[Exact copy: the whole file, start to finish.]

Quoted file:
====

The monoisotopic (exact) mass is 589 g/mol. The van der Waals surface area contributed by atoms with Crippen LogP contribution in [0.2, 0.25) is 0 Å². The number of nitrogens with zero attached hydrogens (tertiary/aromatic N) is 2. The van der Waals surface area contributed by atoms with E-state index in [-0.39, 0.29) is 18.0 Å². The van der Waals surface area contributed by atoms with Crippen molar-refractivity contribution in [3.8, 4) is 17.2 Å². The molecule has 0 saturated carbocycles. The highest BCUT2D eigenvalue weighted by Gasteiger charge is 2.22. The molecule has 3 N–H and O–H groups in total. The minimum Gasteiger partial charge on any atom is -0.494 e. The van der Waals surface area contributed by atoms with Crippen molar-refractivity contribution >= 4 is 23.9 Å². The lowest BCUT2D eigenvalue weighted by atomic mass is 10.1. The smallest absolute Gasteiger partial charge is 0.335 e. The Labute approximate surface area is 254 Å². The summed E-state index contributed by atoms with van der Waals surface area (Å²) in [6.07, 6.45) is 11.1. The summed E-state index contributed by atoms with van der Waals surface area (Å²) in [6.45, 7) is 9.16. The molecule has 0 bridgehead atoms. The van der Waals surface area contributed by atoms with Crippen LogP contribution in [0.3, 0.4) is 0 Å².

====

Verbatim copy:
The monoisotopic (exact) mass is 589 g/mol. The van der Waals surface area contributed by atoms with Crippen LogP contribution in [0.2, 0.25) is 0 Å². The number of nitrogens with zero attached hydrogens (tertiary/aromatic N) is 2. The van der Waals surface area contributed by atoms with E-state index in [-0.39, 0.29) is 18.0 Å². The van der Waals surface area contributed by atoms with Crippen molar-refractivity contribution in [3.8, 4) is 17.2 Å². The molecule has 0 saturated carbocycles. The highest BCUT2D eigenvalue weighted by Gasteiger charge is 2.22. The molecule has 3 N–H and O–H groups in total. The minimum Gasteiger partial charge on any atom is -0.494 e. The van der Waals surface area contributed by atoms with Crippen molar-refractivity contribution >= 4 is 23.9 Å². The lowest BCUT2D eigenvalue weighted by atomic mass is 10.1. The smallest absolute Gasteiger partial charge is 0.335 e. The Labute approximate surface area is 254 Å². The summed E-state index contributed by atoms with van der Waals surface area (Å²) in [6.07, 6.45) is 11.1. The summed E-state index contributed by atoms with van der Waals surface area (Å²) in [6.45, 7) is 9.16. The molecule has 0 bridgehead atoms. The van der Waals surface area contributed by atoms with Crippen LogP contribution in [0.3, 0.4) is 0 Å².